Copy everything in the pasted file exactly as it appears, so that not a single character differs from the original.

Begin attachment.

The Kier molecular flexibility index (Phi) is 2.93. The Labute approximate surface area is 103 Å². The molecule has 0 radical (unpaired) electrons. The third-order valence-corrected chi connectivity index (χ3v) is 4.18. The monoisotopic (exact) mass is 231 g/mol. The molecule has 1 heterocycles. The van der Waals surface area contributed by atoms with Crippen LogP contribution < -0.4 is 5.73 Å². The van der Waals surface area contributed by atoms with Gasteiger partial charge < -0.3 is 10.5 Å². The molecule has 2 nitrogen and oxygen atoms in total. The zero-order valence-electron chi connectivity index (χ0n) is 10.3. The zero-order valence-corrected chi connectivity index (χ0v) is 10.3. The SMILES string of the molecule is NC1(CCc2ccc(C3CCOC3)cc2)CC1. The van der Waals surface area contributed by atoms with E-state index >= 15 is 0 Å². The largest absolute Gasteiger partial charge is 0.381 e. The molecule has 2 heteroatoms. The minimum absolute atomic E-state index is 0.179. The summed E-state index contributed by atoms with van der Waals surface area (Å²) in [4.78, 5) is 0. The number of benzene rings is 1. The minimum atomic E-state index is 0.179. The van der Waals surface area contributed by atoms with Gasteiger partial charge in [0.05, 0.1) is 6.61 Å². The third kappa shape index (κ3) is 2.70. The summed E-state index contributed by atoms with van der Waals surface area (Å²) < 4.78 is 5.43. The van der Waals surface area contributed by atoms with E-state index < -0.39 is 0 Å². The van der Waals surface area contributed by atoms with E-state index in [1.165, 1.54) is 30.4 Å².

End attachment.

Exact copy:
The Kier molecular flexibility index (Phi) is 2.93. The Labute approximate surface area is 103 Å². The molecule has 0 radical (unpaired) electrons. The third-order valence-corrected chi connectivity index (χ3v) is 4.18. The monoisotopic (exact) mass is 231 g/mol. The molecule has 1 heterocycles. The van der Waals surface area contributed by atoms with Crippen LogP contribution < -0.4 is 5.73 Å². The van der Waals surface area contributed by atoms with Gasteiger partial charge < -0.3 is 10.5 Å². The molecule has 2 nitrogen and oxygen atoms in total. The zero-order valence-electron chi connectivity index (χ0n) is 10.3. The zero-order valence-corrected chi connectivity index (χ0v) is 10.3. The SMILES string of the molecule is NC1(CCc2ccc(C3CCOC3)cc2)CC1. The van der Waals surface area contributed by atoms with E-state index >= 15 is 0 Å². The largest absolute Gasteiger partial charge is 0.381 e. The molecule has 2 heteroatoms. The minimum absolute atomic E-state index is 0.179. The summed E-state index contributed by atoms with van der Waals surface area (Å²) in [4.78, 5) is 0. The number of benzene rings is 1. The minimum atomic E-state index is 0.179. The van der Waals surface area contributed by atoms with Gasteiger partial charge in [0.05, 0.1) is 6.61 Å². The third kappa shape index (κ3) is 2.70. The summed E-state index contributed by atoms with van der Waals surface area (Å²) < 4.78 is 5.43. The van der Waals surface area contributed by atoms with E-state index < -0.39 is 0 Å². The van der Waals surface area contributed by atoms with E-state index in [1.165, 1.54) is 30.4 Å².